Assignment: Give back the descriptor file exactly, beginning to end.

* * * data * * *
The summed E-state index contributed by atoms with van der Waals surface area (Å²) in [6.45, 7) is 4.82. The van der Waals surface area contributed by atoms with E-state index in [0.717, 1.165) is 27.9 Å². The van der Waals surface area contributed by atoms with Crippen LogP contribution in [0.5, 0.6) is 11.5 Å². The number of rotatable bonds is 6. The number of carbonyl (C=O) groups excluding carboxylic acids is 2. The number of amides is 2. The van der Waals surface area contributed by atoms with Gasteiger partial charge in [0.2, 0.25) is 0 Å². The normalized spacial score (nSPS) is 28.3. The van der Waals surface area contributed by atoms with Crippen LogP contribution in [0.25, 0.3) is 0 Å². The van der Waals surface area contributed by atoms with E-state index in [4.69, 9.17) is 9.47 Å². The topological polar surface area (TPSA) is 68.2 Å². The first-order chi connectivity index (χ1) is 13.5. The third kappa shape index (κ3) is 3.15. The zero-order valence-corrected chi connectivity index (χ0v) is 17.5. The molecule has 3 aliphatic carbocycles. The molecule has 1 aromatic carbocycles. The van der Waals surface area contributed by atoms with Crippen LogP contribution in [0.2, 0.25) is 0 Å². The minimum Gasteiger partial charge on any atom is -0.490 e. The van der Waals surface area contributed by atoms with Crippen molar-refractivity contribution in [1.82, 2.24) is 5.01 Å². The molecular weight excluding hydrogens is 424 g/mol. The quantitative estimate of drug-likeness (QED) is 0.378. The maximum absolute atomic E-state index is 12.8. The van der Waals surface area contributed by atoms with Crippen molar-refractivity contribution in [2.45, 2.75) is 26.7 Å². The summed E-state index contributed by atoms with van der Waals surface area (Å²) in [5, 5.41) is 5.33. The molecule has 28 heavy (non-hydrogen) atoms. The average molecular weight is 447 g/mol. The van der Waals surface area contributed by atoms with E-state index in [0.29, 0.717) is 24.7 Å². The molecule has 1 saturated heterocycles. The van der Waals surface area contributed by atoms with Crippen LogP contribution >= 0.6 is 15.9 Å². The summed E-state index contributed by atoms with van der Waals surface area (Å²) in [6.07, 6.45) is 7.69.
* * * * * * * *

The summed E-state index contributed by atoms with van der Waals surface area (Å²) in [6.45, 7) is 4.82. The van der Waals surface area contributed by atoms with E-state index in [0.717, 1.165) is 27.9 Å². The van der Waals surface area contributed by atoms with Crippen LogP contribution in [0.5, 0.6) is 11.5 Å². The number of rotatable bonds is 6. The number of carbonyl (C=O) groups excluding carboxylic acids is 2. The number of amides is 2. The van der Waals surface area contributed by atoms with Gasteiger partial charge in [0.2, 0.25) is 0 Å². The normalized spacial score (nSPS) is 28.3. The van der Waals surface area contributed by atoms with Crippen LogP contribution in [0.25, 0.3) is 0 Å². The van der Waals surface area contributed by atoms with E-state index in [4.69, 9.17) is 9.47 Å². The topological polar surface area (TPSA) is 68.2 Å². The first-order chi connectivity index (χ1) is 13.5. The third kappa shape index (κ3) is 3.15. The zero-order valence-corrected chi connectivity index (χ0v) is 17.5. The molecule has 3 aliphatic carbocycles. The molecule has 1 aromatic carbocycles. The van der Waals surface area contributed by atoms with Crippen LogP contribution in [0.2, 0.25) is 0 Å². The minimum Gasteiger partial charge on any atom is -0.490 e. The van der Waals surface area contributed by atoms with Crippen molar-refractivity contribution in [1.82, 2.24) is 5.01 Å². The molecular weight excluding hydrogens is 424 g/mol. The quantitative estimate of drug-likeness (QED) is 0.378. The maximum absolute atomic E-state index is 12.8. The van der Waals surface area contributed by atoms with Crippen molar-refractivity contribution in [2.45, 2.75) is 26.7 Å². The summed E-state index contributed by atoms with van der Waals surface area (Å²) in [5, 5.41) is 5.33. The molecule has 28 heavy (non-hydrogen) atoms. The average molecular weight is 447 g/mol. The van der Waals surface area contributed by atoms with E-state index in [0.29, 0.717) is 24.7 Å². The molecule has 1 saturated heterocycles. The van der Waals surface area contributed by atoms with Crippen LogP contribution >= 0.6 is 15.9 Å². The summed E-state index contributed by atoms with van der Waals surface area (Å²) in [6.07, 6.45) is 7.69.